O-matase-itashimashita – The wait is over!
The Japanese Festival is not only coming back to Leipzig,
but this time to Dresden and other cities as well. We would like to
welcome back all those who joined our project in Leipzig last year
and look forward to those who will discover the magic and excitement
of this theatre this time around.
This year we will continue to present excellent theatre
artists from Japan who will perform everything from traditional to
modern forms. The main focus of this year’s programme will be the
productions that take place during the festival: The workshop
programme has been broadened this year with the Nô puppet theatre as
well as a continuation of the Butô workshop. There will also be four
different improvisation projects/artistic encounters and many new
things which will take place directly in Leipzig during the
The festival intends to ignore the strong Japanese
distinction between pre-modern and contemporary theatrical culture
by treating them as equal contemporary expressions of theatrical art
of today and, therefore, has invited various professional and most
importantly, artists who are highly aesthetic with wilful ideologies
to Leipzig. Their craft is based on experience which crosses the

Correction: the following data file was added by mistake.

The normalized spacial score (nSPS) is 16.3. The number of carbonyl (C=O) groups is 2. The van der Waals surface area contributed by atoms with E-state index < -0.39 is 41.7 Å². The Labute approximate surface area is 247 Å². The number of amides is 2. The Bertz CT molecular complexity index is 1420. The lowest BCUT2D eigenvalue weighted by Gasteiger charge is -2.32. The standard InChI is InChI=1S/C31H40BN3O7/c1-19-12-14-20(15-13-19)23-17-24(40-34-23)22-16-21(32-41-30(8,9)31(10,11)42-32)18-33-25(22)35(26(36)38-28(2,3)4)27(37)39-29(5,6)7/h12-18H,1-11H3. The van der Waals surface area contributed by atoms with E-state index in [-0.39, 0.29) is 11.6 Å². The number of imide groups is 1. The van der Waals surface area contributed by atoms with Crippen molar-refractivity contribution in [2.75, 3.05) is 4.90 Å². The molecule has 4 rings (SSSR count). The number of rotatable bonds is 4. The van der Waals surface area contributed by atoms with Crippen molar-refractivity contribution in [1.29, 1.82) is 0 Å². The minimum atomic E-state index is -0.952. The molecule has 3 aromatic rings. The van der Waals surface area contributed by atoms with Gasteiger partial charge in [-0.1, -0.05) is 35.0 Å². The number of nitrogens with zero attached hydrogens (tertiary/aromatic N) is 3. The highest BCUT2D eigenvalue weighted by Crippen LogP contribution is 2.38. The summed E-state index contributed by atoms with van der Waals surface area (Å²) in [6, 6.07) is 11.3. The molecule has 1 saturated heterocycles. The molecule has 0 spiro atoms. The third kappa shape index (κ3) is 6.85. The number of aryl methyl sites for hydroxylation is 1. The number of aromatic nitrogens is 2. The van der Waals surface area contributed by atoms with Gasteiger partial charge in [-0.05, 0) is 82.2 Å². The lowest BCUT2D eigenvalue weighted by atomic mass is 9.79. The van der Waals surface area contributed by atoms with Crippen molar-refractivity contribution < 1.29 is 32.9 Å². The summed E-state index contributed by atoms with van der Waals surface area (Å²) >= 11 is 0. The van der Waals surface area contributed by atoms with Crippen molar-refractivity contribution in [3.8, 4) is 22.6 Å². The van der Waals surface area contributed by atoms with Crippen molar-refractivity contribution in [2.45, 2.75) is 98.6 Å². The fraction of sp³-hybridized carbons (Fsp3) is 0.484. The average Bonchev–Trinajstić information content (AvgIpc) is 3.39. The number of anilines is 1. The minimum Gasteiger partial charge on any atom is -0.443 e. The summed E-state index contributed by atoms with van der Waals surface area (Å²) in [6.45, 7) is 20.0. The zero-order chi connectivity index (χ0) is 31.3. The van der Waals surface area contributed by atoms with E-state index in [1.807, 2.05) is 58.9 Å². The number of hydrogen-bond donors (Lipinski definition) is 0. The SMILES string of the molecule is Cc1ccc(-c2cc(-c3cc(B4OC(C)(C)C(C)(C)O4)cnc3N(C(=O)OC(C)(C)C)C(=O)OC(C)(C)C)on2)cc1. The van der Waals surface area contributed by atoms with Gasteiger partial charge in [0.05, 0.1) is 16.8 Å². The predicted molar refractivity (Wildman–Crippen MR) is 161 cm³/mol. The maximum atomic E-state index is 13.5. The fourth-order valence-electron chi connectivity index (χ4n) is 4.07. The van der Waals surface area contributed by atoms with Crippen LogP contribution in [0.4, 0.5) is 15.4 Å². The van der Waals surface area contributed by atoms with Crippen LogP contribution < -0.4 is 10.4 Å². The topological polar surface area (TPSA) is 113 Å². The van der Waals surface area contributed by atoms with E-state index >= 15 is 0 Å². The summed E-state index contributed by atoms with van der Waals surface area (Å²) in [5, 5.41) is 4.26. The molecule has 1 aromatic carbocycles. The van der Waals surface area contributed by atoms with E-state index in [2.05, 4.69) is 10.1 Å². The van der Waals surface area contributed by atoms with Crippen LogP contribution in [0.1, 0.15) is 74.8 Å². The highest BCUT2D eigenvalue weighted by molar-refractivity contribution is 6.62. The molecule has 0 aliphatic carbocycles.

strict genre boundaries which are present in both in Japanese and
All the artists invited will not only use elements of drama
and dance, they will also use music and visual arts in form of
masking, costumes, setting and design of the stage which will be
done in a way that their individual pieces create a vivid and
holistic work of (theatrical) art. Today the Japanese art of all
genres is still based on the elementary craft, which, is handed down
from the masters to their students as oral tradition like in ancient
times. This way of learning does not work by studying books or
attending classes at theatre schools.
Since Japan opened to West and its culture and technologies
about 150 years ago, western structures of educating artists were
quickly established alongside the world of traditional (theatre)
arts of the former samurai (bushi) elites and the popular culture of
the main cities in Edo time (1603-1868). Despite this western
influence, the Japanese have also kept their older structures of
oral tradition although with some modifications until today, as well
as their religious theatre of shrines and temples.
The festival intends to make visitors as well as artists
experience the contradictory positions through their interactions
via collaborations and artistic encounters.
We are excited to have gained the Societaetstheater in
Dresden and the Leipzig International Art Programme (LIA) in the
Spinnerei as new partners for the festival this year.
At the moment, we are already planning next year’s programme,
which will bring our project to Japan itself for the first time.
We wish you a unique and enjoyable experience at the
festival. So, let’s have fun – Tanomi-mashô!